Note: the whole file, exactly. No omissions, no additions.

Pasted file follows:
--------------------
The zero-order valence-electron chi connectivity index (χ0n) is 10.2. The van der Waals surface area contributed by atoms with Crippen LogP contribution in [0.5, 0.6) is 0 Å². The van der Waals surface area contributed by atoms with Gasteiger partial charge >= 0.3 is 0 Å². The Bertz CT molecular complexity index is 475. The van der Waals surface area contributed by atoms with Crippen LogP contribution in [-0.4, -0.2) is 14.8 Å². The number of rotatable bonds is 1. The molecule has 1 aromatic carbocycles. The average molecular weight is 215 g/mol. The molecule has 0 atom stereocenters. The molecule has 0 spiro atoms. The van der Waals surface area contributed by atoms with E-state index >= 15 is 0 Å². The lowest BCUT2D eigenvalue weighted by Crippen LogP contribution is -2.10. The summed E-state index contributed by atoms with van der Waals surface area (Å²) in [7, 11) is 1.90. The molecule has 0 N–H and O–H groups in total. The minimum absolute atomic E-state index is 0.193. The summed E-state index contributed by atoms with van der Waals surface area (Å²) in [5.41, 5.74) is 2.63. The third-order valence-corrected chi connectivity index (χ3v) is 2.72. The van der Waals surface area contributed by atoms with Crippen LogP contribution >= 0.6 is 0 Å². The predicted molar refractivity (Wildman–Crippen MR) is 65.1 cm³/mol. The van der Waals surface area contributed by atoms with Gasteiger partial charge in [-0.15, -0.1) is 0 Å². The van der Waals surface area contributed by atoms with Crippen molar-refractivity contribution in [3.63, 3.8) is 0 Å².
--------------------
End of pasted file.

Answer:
The zero-order valence-electron chi connectivity index (χ0n) is 10.2. The van der Waals surface area contributed by atoms with Crippen LogP contribution in [0.5, 0.6) is 0 Å². The van der Waals surface area contributed by atoms with Gasteiger partial charge >= 0.3 is 0 Å². The Bertz CT molecular complexity index is 475. The van der Waals surface area contributed by atoms with Crippen LogP contribution in [-0.4, -0.2) is 14.8 Å². The number of rotatable bonds is 1. The molecule has 1 aromatic carbocycles. The average molecular weight is 215 g/mol. The molecule has 0 atom stereocenters. The molecule has 0 spiro atoms. The van der Waals surface area contributed by atoms with E-state index >= 15 is 0 Å². The lowest BCUT2D eigenvalue weighted by Crippen LogP contribution is -2.10. The summed E-state index contributed by atoms with van der Waals surface area (Å²) in [7, 11) is 1.90. The molecule has 0 N–H and O–H groups in total. The minimum absolute atomic E-state index is 0.193. The summed E-state index contributed by atoms with van der Waals surface area (Å²) in [5.41, 5.74) is 2.63. The third-order valence-corrected chi connectivity index (χ3v) is 2.72. The van der Waals surface area contributed by atoms with Crippen LogP contribution >= 0.6 is 0 Å². The predicted molar refractivity (Wildman–Crippen MR) is 65.1 cm³/mol. The van der Waals surface area contributed by atoms with Gasteiger partial charge in [-0.15, -0.1) is 0 Å². The van der Waals surface area contributed by atoms with Crippen molar-refractivity contribution in [3.63, 3.8) is 0 Å².